If you want to know who really controls Bingo Group Holdings Limited (HKG:8220), then you'll have to look at the makeup of its share registry. Generally speaking, as a company grows, institutions will increase their ownership. Conversely, insiders often decrease their ownership over time. I quite like to see at least a little bit of insider ownership. As Charlie Munger said 'Show me the incentive and I will show you the outcome.'
Bingo Group Holdings is a smaller company with a market capitalization of HK$109m, so it may still be flying under the radar of many institutional investors. Taking a look at our data on the ownership groups (below), it's seems that institutions don't own shares in the company. Let's delve deeper into each type of owner, to discover more about 8220.
What Does The Lack Of Institutional Ownership Tell Us About Bingo Group Holdings?
Institutional investors often avoid companies that are too small, too illiquid or too risky for their tastes. But it's unusual to see larger companies without any institutional investors.
There could be various reasons why no institutions own shares in a company. Typically, small, newly listed companies don't attract much attention from fund managers, because it would not be possible for large fund managers to build a meaningful position in the company. On the other hand, it's always possible that professional investors are avoiding a company because they don't think it's the best place for their money. Bingo Group Holdings's earnings and revenue track record (below) may not be compelling to institutional investors -- or they simply might not have looked at the business closely.
Hedge funds don't have many shares in Bingo Group Holdings. Our information suggests that there isn't any analyst coverage of the stock, so it is probably little known.
Insider Ownership Of Bingo Group Holdings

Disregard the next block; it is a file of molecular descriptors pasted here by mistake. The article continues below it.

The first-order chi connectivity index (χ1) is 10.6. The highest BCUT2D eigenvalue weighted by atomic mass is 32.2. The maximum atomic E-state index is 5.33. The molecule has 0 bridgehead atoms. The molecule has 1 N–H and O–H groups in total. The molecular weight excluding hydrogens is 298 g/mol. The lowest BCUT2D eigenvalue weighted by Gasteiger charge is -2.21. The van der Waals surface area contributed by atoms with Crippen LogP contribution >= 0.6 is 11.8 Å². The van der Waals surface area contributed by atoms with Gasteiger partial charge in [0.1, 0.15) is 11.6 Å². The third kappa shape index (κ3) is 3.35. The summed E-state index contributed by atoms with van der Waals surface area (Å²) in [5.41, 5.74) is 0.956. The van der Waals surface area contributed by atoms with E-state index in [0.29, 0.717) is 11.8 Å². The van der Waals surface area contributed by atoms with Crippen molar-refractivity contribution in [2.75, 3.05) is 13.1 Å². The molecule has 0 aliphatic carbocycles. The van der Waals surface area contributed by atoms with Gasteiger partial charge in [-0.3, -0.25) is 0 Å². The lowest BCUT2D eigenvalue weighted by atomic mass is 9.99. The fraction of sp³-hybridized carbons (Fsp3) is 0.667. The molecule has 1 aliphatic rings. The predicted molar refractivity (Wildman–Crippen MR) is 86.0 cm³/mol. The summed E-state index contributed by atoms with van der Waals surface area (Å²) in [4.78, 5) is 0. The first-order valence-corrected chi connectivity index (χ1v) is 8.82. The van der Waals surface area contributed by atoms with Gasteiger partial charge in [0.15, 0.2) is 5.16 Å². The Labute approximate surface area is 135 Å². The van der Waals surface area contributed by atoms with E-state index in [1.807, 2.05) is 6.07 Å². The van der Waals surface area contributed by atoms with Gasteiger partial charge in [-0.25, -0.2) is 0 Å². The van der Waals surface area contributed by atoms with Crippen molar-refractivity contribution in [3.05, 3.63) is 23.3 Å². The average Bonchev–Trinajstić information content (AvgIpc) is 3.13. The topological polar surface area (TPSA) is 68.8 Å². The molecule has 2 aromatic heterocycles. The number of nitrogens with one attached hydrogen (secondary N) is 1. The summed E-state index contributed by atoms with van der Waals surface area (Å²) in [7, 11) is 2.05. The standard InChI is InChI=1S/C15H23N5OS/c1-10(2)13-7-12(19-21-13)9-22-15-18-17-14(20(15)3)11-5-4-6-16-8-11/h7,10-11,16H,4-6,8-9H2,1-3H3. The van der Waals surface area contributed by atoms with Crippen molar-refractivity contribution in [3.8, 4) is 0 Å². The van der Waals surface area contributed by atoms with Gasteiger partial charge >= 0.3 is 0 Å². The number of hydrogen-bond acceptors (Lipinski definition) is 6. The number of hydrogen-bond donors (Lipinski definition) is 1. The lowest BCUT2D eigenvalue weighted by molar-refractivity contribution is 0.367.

While the precise definition of an insider can be subjective, almost everyone considers board members to be insiders. The company management answer to the board; and the latter should represent the interests of shareholders. Notably, sometimes top-level managers are on the board, themselves.
Insider ownership is positive when it signals leadership are thinking like the true owners of the company. However, high insider ownership can also give immense power to a small group within the company. This can be negative in some circumstances.
Our most recent data indicates that insiders own the majority of Bingo Group Holdings Limited. This means they can collectively make decisions for the company. Given it has a market cap of HK$109m, that means they have HK$55m worth of shares. It is good to see this level of investment. You can check here to see if those insiders have been buying recently.
General Public Ownership
With a 50% ownership, the general public have some degree of sway over 8220. This size of ownership, while considerable, may not be enough to change company policy if the decision is not in sync with other large shareholders.
It's always worth thinking about the different groups who own shares in a company. But to understand Bingo Group Holdings better, we need to consider many other factors.
I always like to check for a history of revenue growth. You can too, by accessing this free chart of historic revenue and earnings in this detailed graph.
Of course this may not be the best stock to buy. So take a peek at this free free list of interesting companies.
NB: Figures in this article are calculated using data from the last twelve months, which refer to the 12-month period ending on the last date of the month the financial statement is dated. This may not be consistent with full year annual report figures.
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If you spot an error that warrants correction, please contact the editor at firstname.lastname@example.org. This article by Simply Wall St is general in nature. It does not constitute a recommendation to buy or sell any stock, and does not take account of your objectives, or your financial situation. Simply Wall St has no position in the stocks mentioned. Thank you for reading.